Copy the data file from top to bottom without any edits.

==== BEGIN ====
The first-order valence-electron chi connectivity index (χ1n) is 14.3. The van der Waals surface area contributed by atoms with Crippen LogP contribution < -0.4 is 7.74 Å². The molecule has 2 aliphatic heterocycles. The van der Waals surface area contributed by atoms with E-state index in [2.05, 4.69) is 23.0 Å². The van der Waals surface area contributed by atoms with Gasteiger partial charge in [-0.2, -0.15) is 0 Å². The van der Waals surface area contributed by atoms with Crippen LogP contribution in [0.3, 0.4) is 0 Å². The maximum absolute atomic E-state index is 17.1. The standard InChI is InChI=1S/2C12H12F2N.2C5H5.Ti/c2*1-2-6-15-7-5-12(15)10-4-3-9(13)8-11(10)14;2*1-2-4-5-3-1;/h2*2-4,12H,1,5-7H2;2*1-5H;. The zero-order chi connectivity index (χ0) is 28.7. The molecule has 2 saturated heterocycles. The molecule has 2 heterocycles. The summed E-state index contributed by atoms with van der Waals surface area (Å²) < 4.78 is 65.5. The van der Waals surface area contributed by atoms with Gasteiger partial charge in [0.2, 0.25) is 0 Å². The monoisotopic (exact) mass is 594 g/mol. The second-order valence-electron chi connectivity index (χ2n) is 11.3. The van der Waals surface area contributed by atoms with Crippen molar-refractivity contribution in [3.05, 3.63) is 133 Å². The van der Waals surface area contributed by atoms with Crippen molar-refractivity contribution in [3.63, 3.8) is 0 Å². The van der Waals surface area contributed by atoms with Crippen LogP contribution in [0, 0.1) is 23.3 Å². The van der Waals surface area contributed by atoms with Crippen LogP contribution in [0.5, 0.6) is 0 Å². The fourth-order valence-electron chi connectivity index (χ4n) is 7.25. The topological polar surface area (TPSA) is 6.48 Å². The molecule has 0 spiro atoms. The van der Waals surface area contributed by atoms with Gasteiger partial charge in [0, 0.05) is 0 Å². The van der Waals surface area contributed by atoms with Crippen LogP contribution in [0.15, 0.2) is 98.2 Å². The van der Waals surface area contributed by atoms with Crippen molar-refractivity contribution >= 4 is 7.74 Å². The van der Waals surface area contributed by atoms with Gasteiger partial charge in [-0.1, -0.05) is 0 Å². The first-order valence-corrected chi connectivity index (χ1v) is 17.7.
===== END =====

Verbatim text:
The first-order valence-electron chi connectivity index (χ1n) is 14.3. The van der Waals surface area contributed by atoms with Crippen LogP contribution < -0.4 is 7.74 Å². The molecule has 2 aliphatic heterocycles. The van der Waals surface area contributed by atoms with E-state index in [2.05, 4.69) is 23.0 Å². The van der Waals surface area contributed by atoms with Gasteiger partial charge in [-0.2, -0.15) is 0 Å². The van der Waals surface area contributed by atoms with Crippen LogP contribution in [0.3, 0.4) is 0 Å². The maximum absolute atomic E-state index is 17.1. The standard InChI is InChI=1S/2C12H12F2N.2C5H5.Ti/c2*1-2-6-15-7-5-12(15)10-4-3-9(13)8-11(10)14;2*1-2-4-5-3-1;/h2*2-4,12H,1,5-7H2;2*1-5H;. The zero-order chi connectivity index (χ0) is 28.7. The molecule has 2 saturated heterocycles. The molecule has 2 heterocycles. The summed E-state index contributed by atoms with van der Waals surface area (Å²) < 4.78 is 65.5. The van der Waals surface area contributed by atoms with Gasteiger partial charge in [0.2, 0.25) is 0 Å². The monoisotopic (exact) mass is 594 g/mol. The second-order valence-electron chi connectivity index (χ2n) is 11.3. The van der Waals surface area contributed by atoms with Crippen molar-refractivity contribution in [3.05, 3.63) is 133 Å². The van der Waals surface area contributed by atoms with Crippen molar-refractivity contribution in [3.63, 3.8) is 0 Å². The van der Waals surface area contributed by atoms with Crippen LogP contribution in [0, 0.1) is 23.3 Å². The van der Waals surface area contributed by atoms with Crippen LogP contribution in [0.5, 0.6) is 0 Å². The fourth-order valence-electron chi connectivity index (χ4n) is 7.25. The topological polar surface area (TPSA) is 6.48 Å². The molecule has 0 spiro atoms. The van der Waals surface area contributed by atoms with Gasteiger partial charge in [0, 0.05) is 0 Å². The van der Waals surface area contributed by atoms with Crippen LogP contribution in [0.15, 0.2) is 98.2 Å². The van der Waals surface area contributed by atoms with Crippen molar-refractivity contribution >= 4 is 7.74 Å². The van der Waals surface area contributed by atoms with Gasteiger partial charge in [-0.1, -0.05) is 0 Å². The first-order valence-corrected chi connectivity index (χ1v) is 17.7.